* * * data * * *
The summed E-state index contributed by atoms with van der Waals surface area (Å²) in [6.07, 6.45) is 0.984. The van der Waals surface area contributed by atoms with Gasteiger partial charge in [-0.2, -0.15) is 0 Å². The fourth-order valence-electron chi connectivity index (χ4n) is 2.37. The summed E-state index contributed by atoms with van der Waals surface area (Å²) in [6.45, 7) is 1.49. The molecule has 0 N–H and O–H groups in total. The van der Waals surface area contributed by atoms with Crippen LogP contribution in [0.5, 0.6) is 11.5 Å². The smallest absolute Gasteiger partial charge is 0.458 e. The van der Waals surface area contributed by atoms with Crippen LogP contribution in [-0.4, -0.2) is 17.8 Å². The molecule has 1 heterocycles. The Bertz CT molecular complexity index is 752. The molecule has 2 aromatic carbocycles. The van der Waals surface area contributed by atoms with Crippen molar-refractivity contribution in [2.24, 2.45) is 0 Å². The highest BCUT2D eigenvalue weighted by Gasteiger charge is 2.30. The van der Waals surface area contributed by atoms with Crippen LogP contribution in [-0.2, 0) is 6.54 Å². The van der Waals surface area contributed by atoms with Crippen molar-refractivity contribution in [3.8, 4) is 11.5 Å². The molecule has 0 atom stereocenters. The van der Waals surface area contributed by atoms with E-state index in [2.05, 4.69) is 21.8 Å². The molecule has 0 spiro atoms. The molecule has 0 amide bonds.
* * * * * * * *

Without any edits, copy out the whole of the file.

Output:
The summed E-state index contributed by atoms with van der Waals surface area (Å²) in [6.07, 6.45) is 0.984. The van der Waals surface area contributed by atoms with Gasteiger partial charge in [-0.2, -0.15) is 0 Å². The fourth-order valence-electron chi connectivity index (χ4n) is 2.37. The summed E-state index contributed by atoms with van der Waals surface area (Å²) in [6.45, 7) is 1.49. The molecule has 0 N–H and O–H groups in total. The van der Waals surface area contributed by atoms with Crippen LogP contribution in [0.5, 0.6) is 11.5 Å². The smallest absolute Gasteiger partial charge is 0.458 e. The van der Waals surface area contributed by atoms with Crippen LogP contribution in [-0.4, -0.2) is 17.8 Å². The molecule has 1 heterocycles. The Bertz CT molecular complexity index is 752. The molecule has 2 aromatic carbocycles. The van der Waals surface area contributed by atoms with Crippen molar-refractivity contribution in [2.24, 2.45) is 0 Å². The highest BCUT2D eigenvalue weighted by Gasteiger charge is 2.30. The van der Waals surface area contributed by atoms with Crippen LogP contribution in [-0.2, 0) is 6.54 Å². The van der Waals surface area contributed by atoms with Crippen molar-refractivity contribution in [3.8, 4) is 11.5 Å². The molecule has 0 atom stereocenters. The van der Waals surface area contributed by atoms with E-state index in [2.05, 4.69) is 21.8 Å². The molecule has 0 spiro atoms. The molecule has 0 amide bonds.